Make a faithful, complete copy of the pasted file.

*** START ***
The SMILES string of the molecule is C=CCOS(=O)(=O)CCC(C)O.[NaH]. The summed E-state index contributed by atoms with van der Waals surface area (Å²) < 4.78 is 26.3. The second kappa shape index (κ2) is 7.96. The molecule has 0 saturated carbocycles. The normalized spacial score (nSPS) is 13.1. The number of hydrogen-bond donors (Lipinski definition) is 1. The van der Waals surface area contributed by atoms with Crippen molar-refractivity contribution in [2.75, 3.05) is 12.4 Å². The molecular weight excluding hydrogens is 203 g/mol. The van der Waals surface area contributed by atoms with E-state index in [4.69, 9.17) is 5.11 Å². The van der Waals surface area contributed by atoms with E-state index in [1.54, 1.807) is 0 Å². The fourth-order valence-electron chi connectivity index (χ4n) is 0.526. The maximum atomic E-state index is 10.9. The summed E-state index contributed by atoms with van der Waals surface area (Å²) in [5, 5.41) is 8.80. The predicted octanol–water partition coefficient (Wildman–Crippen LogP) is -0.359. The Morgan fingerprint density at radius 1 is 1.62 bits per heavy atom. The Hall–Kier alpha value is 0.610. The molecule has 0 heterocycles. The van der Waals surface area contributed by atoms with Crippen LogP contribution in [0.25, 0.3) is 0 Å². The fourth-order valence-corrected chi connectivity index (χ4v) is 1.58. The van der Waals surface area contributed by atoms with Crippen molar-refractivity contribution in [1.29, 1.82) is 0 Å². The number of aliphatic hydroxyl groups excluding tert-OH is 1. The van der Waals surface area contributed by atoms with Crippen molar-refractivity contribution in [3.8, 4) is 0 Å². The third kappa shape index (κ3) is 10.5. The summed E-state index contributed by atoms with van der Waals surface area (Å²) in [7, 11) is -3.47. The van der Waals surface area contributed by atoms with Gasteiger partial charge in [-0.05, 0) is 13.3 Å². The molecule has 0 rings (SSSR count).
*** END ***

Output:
The SMILES string of the molecule is C=CCOS(=O)(=O)CCC(C)O.[NaH]. The summed E-state index contributed by atoms with van der Waals surface area (Å²) < 4.78 is 26.3. The second kappa shape index (κ2) is 7.96. The molecule has 0 saturated carbocycles. The normalized spacial score (nSPS) is 13.1. The number of hydrogen-bond donors (Lipinski definition) is 1. The van der Waals surface area contributed by atoms with Crippen molar-refractivity contribution in [2.75, 3.05) is 12.4 Å². The molecular weight excluding hydrogens is 203 g/mol. The van der Waals surface area contributed by atoms with E-state index in [4.69, 9.17) is 5.11 Å². The van der Waals surface area contributed by atoms with E-state index in [1.54, 1.807) is 0 Å². The fourth-order valence-electron chi connectivity index (χ4n) is 0.526. The maximum atomic E-state index is 10.9. The summed E-state index contributed by atoms with van der Waals surface area (Å²) in [5, 5.41) is 8.80. The predicted octanol–water partition coefficient (Wildman–Crippen LogP) is -0.359. The Morgan fingerprint density at radius 1 is 1.62 bits per heavy atom. The Hall–Kier alpha value is 0.610. The molecule has 0 heterocycles. The van der Waals surface area contributed by atoms with Crippen LogP contribution in [0.25, 0.3) is 0 Å². The fourth-order valence-corrected chi connectivity index (χ4v) is 1.58. The van der Waals surface area contributed by atoms with Crippen molar-refractivity contribution in [1.29, 1.82) is 0 Å². The number of aliphatic hydroxyl groups excluding tert-OH is 1. The van der Waals surface area contributed by atoms with Crippen molar-refractivity contribution in [3.8, 4) is 0 Å². The third kappa shape index (κ3) is 10.5. The summed E-state index contributed by atoms with van der Waals surface area (Å²) in [7, 11) is -3.47. The van der Waals surface area contributed by atoms with Gasteiger partial charge in [-0.05, 0) is 13.3 Å². The molecule has 0 rings (SSSR count).